Our cloud-first and API-first approach has enabled us to build a system that is highly-scalable and performant, to the tune of millions of customer API calls per month. As we look ahead, we want to establish a better community and better practices around application access control, and believe that making Warrant open source is the best path forward.

· 3 min read
Stanley Phu

Maintaining separate environments for development/testing and production is a common practice on most engineering teams as a way to improve team productivity, prevent bugs, and speed up release cycles by giving the team more confidence in the changes being made before they're released to customers. For many teams, this often goes beyond the basic production and test environments that Warrant currently supports, including individual developer environments that allow each developer to work independently with their own, separate set of data. Today, we're excited to introduce custom environments and access control across all environments!

What is it?

Custom Environments

Teams can now create their own custom environments in addition to the pre-existing production and test environments. While production and test work for some teams, others need more environments like staging or QA. Some organizations also want to distinguish between development and test environments if they run automated tests. Other customers have even mentioned wanting to keep their data models separate for different internal applications. With custom environments, you can set up your Warrant environments to mirror your development workflow and your applications & their different environments.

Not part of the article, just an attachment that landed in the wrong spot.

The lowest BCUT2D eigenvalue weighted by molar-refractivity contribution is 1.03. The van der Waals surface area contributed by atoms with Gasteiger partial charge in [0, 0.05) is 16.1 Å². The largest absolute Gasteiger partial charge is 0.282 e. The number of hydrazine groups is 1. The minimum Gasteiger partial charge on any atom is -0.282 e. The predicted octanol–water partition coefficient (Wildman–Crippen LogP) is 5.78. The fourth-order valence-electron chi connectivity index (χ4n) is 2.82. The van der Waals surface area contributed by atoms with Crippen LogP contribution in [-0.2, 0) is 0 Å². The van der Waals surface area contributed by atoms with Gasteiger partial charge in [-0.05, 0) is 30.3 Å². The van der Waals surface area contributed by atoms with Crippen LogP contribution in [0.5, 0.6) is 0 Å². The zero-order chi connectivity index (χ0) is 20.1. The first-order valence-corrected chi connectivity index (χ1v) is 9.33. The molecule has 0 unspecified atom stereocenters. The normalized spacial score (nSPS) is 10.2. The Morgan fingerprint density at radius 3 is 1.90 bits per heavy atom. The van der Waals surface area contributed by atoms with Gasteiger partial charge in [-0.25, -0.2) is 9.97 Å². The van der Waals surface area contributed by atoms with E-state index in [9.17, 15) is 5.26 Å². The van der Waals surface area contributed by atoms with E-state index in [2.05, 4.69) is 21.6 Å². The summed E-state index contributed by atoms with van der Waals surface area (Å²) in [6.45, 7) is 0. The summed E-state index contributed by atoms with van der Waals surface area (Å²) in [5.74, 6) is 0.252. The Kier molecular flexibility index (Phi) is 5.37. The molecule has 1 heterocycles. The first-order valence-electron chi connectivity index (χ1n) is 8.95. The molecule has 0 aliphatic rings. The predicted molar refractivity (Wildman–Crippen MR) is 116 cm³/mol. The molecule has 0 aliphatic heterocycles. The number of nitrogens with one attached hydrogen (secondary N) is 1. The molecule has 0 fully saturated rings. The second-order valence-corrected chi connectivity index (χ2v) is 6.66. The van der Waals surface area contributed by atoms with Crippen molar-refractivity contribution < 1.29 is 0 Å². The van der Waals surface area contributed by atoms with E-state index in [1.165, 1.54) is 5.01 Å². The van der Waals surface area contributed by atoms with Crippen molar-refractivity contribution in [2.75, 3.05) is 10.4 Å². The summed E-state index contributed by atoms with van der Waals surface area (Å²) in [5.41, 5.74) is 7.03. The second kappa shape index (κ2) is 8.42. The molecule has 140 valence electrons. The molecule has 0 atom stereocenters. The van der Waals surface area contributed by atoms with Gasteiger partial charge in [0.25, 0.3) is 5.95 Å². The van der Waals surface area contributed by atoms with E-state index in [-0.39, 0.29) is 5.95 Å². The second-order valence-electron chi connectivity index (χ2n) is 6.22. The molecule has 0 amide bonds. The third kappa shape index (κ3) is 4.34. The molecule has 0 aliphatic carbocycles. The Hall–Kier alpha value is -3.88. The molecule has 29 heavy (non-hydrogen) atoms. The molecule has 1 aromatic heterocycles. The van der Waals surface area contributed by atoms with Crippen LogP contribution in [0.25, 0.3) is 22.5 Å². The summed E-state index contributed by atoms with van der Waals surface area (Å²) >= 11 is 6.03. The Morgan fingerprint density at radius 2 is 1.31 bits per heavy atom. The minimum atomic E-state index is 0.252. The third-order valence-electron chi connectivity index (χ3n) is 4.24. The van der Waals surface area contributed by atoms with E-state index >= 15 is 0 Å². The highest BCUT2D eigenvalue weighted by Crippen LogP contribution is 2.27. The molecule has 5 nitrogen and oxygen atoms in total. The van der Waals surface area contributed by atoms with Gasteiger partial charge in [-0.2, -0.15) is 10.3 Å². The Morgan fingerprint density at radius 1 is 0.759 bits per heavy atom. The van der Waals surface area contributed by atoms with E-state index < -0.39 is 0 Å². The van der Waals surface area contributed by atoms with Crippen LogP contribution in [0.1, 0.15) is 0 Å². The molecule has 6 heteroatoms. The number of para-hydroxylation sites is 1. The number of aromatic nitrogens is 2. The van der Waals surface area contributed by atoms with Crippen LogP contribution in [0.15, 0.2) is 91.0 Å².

Environment Permissions

Teams can now also limit who has access to each environment. For example, organizations may only want to give a subset of team members access to the production environment, or developers with their own environment might want to limit who has access to it so that their data isn't modified by anyone else. With environment permissions, you can now control who can and can't access your environments in Warrant.

· 4 min read
Stanley Phu

Today, we're excited to launch support for Pricing Tiers and Feature Flags!

While our core platform has always supported the ability to implement custom pricing tiers and feature flags, it required a lot of upfront work for teams to implement. We strongly believe these are common problems encountered at every software company so we built native support for pricing tiers and feature flags into Warrant.

What is it?

Pricing Tiers